Date of Award


Publication Type

Master Thesis

Degree Name



Mechanical, Automotive, and Materials Engineering


Engineering, Mechanical.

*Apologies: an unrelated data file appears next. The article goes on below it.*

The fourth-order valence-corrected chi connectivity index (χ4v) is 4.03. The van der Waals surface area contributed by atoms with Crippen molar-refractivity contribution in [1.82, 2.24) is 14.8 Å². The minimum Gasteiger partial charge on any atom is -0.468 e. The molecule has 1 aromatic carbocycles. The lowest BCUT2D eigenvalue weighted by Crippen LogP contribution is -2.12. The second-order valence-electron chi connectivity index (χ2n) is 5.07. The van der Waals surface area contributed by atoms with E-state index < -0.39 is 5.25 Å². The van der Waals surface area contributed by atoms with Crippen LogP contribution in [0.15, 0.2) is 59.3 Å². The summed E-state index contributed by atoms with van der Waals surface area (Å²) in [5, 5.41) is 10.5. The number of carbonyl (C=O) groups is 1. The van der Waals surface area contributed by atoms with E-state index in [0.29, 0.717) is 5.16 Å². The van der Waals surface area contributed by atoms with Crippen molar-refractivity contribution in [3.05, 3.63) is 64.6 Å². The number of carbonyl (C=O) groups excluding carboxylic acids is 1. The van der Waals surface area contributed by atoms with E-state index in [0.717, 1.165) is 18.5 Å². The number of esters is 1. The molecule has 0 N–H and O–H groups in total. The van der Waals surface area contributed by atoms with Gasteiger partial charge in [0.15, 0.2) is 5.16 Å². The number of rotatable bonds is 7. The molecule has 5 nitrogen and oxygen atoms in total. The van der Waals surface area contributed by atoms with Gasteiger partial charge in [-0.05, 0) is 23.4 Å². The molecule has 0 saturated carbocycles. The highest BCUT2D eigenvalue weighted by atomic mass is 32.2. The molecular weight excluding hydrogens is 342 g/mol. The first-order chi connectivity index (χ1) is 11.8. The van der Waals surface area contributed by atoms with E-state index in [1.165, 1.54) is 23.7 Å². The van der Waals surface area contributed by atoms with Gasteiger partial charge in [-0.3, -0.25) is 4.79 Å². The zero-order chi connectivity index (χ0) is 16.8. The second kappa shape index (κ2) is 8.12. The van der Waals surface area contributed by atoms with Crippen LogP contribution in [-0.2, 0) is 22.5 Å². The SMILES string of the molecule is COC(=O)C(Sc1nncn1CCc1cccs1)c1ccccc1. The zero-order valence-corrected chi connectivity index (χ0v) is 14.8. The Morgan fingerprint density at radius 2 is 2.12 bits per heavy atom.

A quasi-three dimensional computer algorithm is developed to simulate fluid flow and heat transfer in the shell side of a power plant steam surface condenser. The pressure drop balance approach is used to determine the inlet mass flow rate. Both air blanket and inundation effects are taken into account. The porous medium issued to model the tube bank, and the eddy viscosity model is used to calculate the turbulent viscosity. The governing equations are solved in primitive variable form using a semi-implicit consistent formulation in which a segregated correction linked algorithm is employed. Sensitivity studies are carried out for four different correlations of condensation heat transfer coefficient, differing inundation factors as well as different turbulent viscosity models. The numerical predictions of an experimental steam condenser are critically assessed by comparison against available experimental data. The results indicate that solutions obtained by employing the numerical technique developed in this study are in good agreement with experimental data.Dept. of Mechanical, Automotive, and Materials Engineering. Paper copy at Leddy Library: Theses & Major Papers - Basement, West Bldg. / Call Number: Thesis1992 .Z537. Source: Masters Abstracts International, Volume: 31-04, page: 1916. Thesis (M.A.Sc.)--University of Windsor (Canada), 1992.